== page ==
Warnick GR, Benderson J, Albers JJ (1983) Dextran sulfate-Mg2+ precipitation procedure for quantitation of high-density-lipopro-tein cholesterol. Clin Chem 28:1379–1388Google Scholar
  31. 31.
    Friedewald WT, Levy RI, Fredrickson DS (1972) Estimation of the concentration of low-density lipoprotein cholesterol in plasma, without use of the preparative ultracentrifuge. Clin Chem 18:499–502PubMedGoogle Scholar
  32. 32.
    Manual of Laboratory Operations (1974) Lipid and lipoprotein analysis. Lipid Research Clinics Program, vol 1 DHEW Publication NIH 75–628, National Institutes of Health, WashingtonGoogle Scholar
  33. 33.
    SAS Institute Inc. (1985) SAS users guide: statistics version, 5th edn. SAS Institute, Cary, NCGoogle Scholar
  34. 34.
    Snedecor GW, Cochran WG (1967) Statistical methods, 6th edn. Iowa State University Press, Ames, IAGoogle Scholar
  35. 35.
    Grundy SM (1986) Cholesterol and coronary heart disease. A new era. JAMA 256:2849–2859CrossRefGoogle Scholar
  36. 36.
    Spady DK, Dietschy JM (1988) Interaction of dietary cholesterol and triglycerides in the regulation of hepatic low density lipoprotein transport in the hamster. J Clin Invest 81:300–309PubMedCrossRefGoogle Scholar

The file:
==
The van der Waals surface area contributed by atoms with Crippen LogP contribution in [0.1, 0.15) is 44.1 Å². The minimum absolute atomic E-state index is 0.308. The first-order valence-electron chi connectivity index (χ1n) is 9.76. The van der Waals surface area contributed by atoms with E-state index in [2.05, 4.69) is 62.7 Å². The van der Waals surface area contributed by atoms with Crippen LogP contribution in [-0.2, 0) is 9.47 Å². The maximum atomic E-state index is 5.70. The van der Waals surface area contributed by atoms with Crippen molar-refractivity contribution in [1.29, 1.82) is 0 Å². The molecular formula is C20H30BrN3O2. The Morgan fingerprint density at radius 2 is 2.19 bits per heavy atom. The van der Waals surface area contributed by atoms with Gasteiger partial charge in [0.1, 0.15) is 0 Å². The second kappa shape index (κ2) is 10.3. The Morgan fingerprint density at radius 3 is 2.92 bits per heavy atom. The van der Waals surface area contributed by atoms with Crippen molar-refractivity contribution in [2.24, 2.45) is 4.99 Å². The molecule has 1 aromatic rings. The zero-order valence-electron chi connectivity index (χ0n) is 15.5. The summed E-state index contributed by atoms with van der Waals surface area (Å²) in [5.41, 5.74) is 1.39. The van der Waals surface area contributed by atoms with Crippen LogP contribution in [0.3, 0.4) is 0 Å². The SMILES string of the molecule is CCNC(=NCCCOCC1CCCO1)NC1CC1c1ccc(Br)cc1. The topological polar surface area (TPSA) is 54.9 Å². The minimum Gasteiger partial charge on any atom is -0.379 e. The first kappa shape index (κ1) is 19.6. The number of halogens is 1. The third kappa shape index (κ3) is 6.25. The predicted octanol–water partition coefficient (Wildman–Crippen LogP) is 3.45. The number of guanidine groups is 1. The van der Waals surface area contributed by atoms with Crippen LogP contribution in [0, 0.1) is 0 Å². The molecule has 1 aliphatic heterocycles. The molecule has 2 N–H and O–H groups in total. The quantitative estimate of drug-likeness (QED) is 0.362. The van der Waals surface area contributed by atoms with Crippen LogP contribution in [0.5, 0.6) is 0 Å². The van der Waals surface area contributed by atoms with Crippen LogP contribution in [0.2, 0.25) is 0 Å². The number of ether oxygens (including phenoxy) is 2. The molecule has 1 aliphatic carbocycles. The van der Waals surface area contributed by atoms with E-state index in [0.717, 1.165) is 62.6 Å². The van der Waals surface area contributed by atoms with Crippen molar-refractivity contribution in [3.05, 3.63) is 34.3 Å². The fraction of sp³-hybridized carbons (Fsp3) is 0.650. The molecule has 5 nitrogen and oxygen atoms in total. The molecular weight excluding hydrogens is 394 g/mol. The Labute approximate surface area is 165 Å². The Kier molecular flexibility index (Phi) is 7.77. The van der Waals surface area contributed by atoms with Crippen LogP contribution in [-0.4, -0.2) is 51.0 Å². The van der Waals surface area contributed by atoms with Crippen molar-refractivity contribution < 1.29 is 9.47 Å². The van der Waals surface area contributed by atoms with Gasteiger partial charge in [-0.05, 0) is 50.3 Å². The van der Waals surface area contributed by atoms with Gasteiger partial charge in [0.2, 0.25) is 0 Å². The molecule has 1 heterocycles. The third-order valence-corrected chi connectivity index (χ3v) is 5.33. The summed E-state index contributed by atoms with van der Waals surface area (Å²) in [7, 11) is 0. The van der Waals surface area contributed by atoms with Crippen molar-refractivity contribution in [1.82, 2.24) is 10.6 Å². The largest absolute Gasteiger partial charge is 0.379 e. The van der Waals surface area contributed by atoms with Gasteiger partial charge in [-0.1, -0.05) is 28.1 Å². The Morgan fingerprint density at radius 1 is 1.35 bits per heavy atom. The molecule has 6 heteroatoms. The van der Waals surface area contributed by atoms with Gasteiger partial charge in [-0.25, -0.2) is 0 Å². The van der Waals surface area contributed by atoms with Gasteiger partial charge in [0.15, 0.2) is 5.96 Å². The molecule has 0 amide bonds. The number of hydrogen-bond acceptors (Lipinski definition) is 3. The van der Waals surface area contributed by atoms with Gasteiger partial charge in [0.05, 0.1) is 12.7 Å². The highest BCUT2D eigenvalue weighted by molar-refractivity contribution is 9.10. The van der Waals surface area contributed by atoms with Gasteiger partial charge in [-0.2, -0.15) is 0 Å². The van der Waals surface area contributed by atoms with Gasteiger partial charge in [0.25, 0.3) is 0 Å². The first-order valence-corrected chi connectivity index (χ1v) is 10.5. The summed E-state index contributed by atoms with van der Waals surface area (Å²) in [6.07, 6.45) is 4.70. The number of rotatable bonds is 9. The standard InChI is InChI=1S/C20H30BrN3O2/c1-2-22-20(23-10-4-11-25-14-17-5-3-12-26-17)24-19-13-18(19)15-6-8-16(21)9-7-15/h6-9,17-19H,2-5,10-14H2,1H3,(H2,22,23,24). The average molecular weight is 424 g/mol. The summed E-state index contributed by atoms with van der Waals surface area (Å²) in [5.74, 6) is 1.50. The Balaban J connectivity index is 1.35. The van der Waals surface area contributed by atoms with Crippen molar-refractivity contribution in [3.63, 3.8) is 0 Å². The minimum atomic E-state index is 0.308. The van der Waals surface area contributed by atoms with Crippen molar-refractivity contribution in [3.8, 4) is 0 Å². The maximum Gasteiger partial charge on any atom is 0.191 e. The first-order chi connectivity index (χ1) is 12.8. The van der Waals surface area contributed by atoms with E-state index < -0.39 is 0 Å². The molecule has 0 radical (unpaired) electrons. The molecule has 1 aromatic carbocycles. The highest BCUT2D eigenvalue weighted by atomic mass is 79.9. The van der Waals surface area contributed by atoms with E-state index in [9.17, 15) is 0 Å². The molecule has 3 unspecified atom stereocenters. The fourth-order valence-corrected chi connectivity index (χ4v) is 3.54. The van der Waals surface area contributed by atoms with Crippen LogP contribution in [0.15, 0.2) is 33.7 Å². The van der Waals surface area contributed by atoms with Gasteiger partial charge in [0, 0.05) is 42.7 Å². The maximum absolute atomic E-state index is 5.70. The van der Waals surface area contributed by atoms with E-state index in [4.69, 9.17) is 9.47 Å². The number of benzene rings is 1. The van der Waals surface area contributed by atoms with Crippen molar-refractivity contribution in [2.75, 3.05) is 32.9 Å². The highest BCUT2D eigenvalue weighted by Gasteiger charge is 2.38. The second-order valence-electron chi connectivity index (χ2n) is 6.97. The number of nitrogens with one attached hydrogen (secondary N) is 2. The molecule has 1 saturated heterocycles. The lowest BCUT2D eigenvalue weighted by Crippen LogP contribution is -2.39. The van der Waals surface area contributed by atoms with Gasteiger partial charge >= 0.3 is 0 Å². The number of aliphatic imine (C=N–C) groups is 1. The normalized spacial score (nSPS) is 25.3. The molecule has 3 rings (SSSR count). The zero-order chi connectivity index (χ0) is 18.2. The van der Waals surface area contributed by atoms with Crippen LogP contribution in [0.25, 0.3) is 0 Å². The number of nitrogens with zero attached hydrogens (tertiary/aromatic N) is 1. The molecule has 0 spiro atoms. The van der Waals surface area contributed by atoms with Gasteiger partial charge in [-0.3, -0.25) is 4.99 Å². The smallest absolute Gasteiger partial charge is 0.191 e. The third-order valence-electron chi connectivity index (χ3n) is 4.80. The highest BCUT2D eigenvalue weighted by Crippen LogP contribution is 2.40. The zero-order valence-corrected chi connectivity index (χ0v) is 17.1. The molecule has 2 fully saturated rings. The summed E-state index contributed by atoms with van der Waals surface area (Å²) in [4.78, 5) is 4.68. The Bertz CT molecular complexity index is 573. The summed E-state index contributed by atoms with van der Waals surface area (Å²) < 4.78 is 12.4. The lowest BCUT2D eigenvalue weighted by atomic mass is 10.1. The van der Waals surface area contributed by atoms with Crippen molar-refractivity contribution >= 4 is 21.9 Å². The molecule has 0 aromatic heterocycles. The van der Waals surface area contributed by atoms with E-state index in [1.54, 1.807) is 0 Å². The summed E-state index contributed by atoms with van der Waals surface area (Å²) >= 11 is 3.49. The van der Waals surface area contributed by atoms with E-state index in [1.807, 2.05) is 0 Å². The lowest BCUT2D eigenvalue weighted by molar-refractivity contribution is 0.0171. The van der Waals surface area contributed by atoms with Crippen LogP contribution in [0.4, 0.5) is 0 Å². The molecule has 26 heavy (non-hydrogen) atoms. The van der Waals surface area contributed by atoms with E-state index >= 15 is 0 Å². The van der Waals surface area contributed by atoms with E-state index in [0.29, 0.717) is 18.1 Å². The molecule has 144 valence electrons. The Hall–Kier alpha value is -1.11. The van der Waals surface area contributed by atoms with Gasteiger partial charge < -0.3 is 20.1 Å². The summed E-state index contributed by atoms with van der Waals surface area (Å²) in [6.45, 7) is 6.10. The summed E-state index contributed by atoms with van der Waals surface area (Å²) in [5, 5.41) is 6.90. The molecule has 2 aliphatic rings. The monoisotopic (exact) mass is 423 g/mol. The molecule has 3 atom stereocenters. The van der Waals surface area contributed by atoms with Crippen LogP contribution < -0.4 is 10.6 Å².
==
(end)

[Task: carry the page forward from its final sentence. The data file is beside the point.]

37. 37.
    Dietschy JM, Woollett LA, Spady DK (1993) The interaction of dietary cholesterol and specific fatty acids in the regulation of LDL receptor activity and plasma LDL-cholesterol concentrations. Ann NY Acad Sci 676:11–26PubMedCrossRefGoogle Scholar

Copyright information

© Springer Japan 1997

Authors and Affiliations

  • Yu-Yan Yeh
    • 1
  • Robert I. Lin
    • 2
  • Shaw-Mei Yeh
    • 1
  • Shelley Evans
    • 1
  1. 1.Department of NutritionThe Pennsylvania State UniversityUniversity ParkUSA
  2. 2.Nutrition International Co.IrvineUSA

Personalised recommendations